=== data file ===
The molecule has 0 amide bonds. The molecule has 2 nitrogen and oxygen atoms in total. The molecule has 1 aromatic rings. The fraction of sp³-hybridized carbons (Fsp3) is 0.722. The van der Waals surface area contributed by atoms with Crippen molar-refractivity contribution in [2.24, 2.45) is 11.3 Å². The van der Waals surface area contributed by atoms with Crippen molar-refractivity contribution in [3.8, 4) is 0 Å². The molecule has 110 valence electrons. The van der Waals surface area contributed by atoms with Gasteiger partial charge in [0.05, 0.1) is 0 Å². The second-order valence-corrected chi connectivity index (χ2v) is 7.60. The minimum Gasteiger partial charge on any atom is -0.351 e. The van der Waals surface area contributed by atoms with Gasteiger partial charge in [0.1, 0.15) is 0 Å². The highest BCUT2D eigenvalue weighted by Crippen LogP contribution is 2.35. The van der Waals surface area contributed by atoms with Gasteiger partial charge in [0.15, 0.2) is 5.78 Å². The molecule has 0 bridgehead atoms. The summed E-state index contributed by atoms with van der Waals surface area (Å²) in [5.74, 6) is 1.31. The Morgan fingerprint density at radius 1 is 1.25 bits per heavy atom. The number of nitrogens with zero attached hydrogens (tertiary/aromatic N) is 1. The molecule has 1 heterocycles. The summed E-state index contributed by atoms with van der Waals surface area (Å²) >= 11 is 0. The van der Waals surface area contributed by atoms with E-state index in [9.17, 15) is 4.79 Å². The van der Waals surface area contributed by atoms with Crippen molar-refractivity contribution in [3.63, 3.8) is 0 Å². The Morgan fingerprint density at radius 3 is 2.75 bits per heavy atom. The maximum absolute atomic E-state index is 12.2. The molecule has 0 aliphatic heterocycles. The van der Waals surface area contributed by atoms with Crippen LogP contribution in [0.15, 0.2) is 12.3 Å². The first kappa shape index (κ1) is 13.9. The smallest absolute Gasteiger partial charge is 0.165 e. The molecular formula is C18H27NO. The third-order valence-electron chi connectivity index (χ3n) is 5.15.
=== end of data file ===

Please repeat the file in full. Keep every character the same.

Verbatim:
The molecule has 0 amide bonds. The molecule has 2 nitrogen and oxygen atoms in total. The molecule has 1 aromatic rings. The fraction of sp³-hybridized carbons (Fsp3) is 0.722. The van der Waals surface area contributed by atoms with Crippen molar-refractivity contribution in [2.24, 2.45) is 11.3 Å². The van der Waals surface area contributed by atoms with Crippen molar-refractivity contribution in [3.8, 4) is 0 Å². The molecule has 110 valence electrons. The van der Waals surface area contributed by atoms with Gasteiger partial charge in [0.05, 0.1) is 0 Å². The second-order valence-corrected chi connectivity index (χ2v) is 7.60. The minimum Gasteiger partial charge on any atom is -0.351 e. The van der Waals surface area contributed by atoms with Gasteiger partial charge in [0.1, 0.15) is 0 Å². The highest BCUT2D eigenvalue weighted by Crippen LogP contribution is 2.35. The van der Waals surface area contributed by atoms with Gasteiger partial charge in [0.15, 0.2) is 5.78 Å². The molecule has 0 bridgehead atoms. The summed E-state index contributed by atoms with van der Waals surface area (Å²) in [5.74, 6) is 1.31. The Morgan fingerprint density at radius 1 is 1.25 bits per heavy atom. The number of nitrogens with zero attached hydrogens (tertiary/aromatic N) is 1. The molecule has 1 heterocycles. The summed E-state index contributed by atoms with van der Waals surface area (Å²) >= 11 is 0. The van der Waals surface area contributed by atoms with E-state index in [9.17, 15) is 4.79 Å². The van der Waals surface area contributed by atoms with Crippen molar-refractivity contribution in [3.63, 3.8) is 0 Å². The Morgan fingerprint density at radius 3 is 2.75 bits per heavy atom. The maximum absolute atomic E-state index is 12.2. The molecule has 0 aliphatic heterocycles. The van der Waals surface area contributed by atoms with Crippen LogP contribution in [0.15, 0.2) is 12.3 Å². The first kappa shape index (κ1) is 13.9. The smallest absolute Gasteiger partial charge is 0.165 e. The molecular formula is C18H27NO. The third-order valence-electron chi connectivity index (χ3n) is 5.15.